PURPOSE: The purposes of this study were to measure the anterior edge of the tibial tunnel after anatomic anterior cruciate ligament (ACL) reconstruction on lateral radiographs and to determine whether the difference in tibial tunnel placement affects postoperative outcomes. METHODS: For 60 patients who underwent anatomic double-bundle ACL reconstruction with semitendinosus tendon, we evaluated the side-to-side difference in anterior tibial translation on stress radiographs, as well as rotational stability by the pivot-shift test, 2 years after surgery. Loss of extension (LOE) was evaluated on lateral radiographs of both knees in full extension, and graft integrity was assessed during second-look arthroscopy 1 to 2 years after surgery. On true lateral radiographs, we measured the anterior placement percentage of the tibial tunnel using the method described by Amis and Jakob. The cutoff value was set at 25% of the mean value of the anterior edge of the ACL that Amis and Jakob reported, and patients were divided into 2 groups (27 in the anterior group and 33 in the posterior group). Postoperative clinical results were compared between the groups. RESULTS: The mean anterior placement percentage was 26.0% ± 4.1%. The postoperative mean side-to-side difference was 1.4 ± 2.7 mm for the anterior group and 3.0 ± 2.7 mm for the posterior group, a significant difference (P < .05). The positive ratio of the pivot-shift test was not significantly different between groups (P > .05). Mean LOE in the anterior and posterior groups was 0.9° ± 3.0° and -0.8° ± 4.0°, respectively; the difference was not significant (P > .05). Five of 27 knees in the anterior group and 5 of 33 knees in the posterior group had superficial graft laceration or elongation, which was not significantly different (P > .05). CONCLUSIONS: Anterior placement of the tibial tunnel in anatomic double-bundle ACL reconstruction leads to better anterior knee stability than posterior placement does. Anterior tibial tunnel placement inside the footprint did not increase the incidence of LOE and graft failure. LEVEL OF EVIDENCE: Level IV, therapeutic case series.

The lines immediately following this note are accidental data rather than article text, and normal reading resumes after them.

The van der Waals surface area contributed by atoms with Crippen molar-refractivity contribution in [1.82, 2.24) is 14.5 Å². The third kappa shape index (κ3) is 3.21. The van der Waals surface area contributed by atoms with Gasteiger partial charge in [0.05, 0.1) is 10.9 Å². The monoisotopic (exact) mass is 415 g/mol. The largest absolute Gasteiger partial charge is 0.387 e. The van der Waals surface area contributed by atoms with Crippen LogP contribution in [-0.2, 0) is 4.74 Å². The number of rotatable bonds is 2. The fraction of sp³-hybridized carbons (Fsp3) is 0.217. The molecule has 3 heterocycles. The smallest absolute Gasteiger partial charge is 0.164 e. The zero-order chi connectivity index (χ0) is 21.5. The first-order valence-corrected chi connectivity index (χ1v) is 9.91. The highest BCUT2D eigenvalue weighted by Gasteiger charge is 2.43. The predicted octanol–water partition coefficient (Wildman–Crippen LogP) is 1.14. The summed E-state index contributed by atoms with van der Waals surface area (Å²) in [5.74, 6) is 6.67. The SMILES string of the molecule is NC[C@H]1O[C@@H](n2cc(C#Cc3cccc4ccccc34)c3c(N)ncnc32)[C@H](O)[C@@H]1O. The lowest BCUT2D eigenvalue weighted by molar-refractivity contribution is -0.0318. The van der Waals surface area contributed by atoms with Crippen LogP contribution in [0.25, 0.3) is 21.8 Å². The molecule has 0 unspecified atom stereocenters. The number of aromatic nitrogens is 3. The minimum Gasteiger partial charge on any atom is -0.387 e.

[Show abstract][Hide abstract] ABSTRACT: Purpose
The purpose of the study reported here was to find out if the clinical and magnetic resonance imaging (MRI) findings of a reconstructed anterior cruciate ligament (ACL) have an association. Our hypothesis, which was based on the different functions of the ACL bundles, was that the visibility of the anteromedial graft would have an impact on anteroposterior stability, and the visibility of the posterolateral graft on rotational stability of the knee.
This study is a level II, prospective clinical and MRI study (NCT02000258). The study involved 75 patients. One experienced orthopedic surgeon performed all double-bundle ACL reconstructions. Two independent examiners made the clinical examinations at 2-year follow-up: clinical examination of the knee; KT-1000, International Knee Documentation Committee and Lysholm knee evaluation scores; and International Knee Documentation Committee functional score. The MRI evaluations were made by two musculoskeletal radiologists separately, and the means of these measurements were used.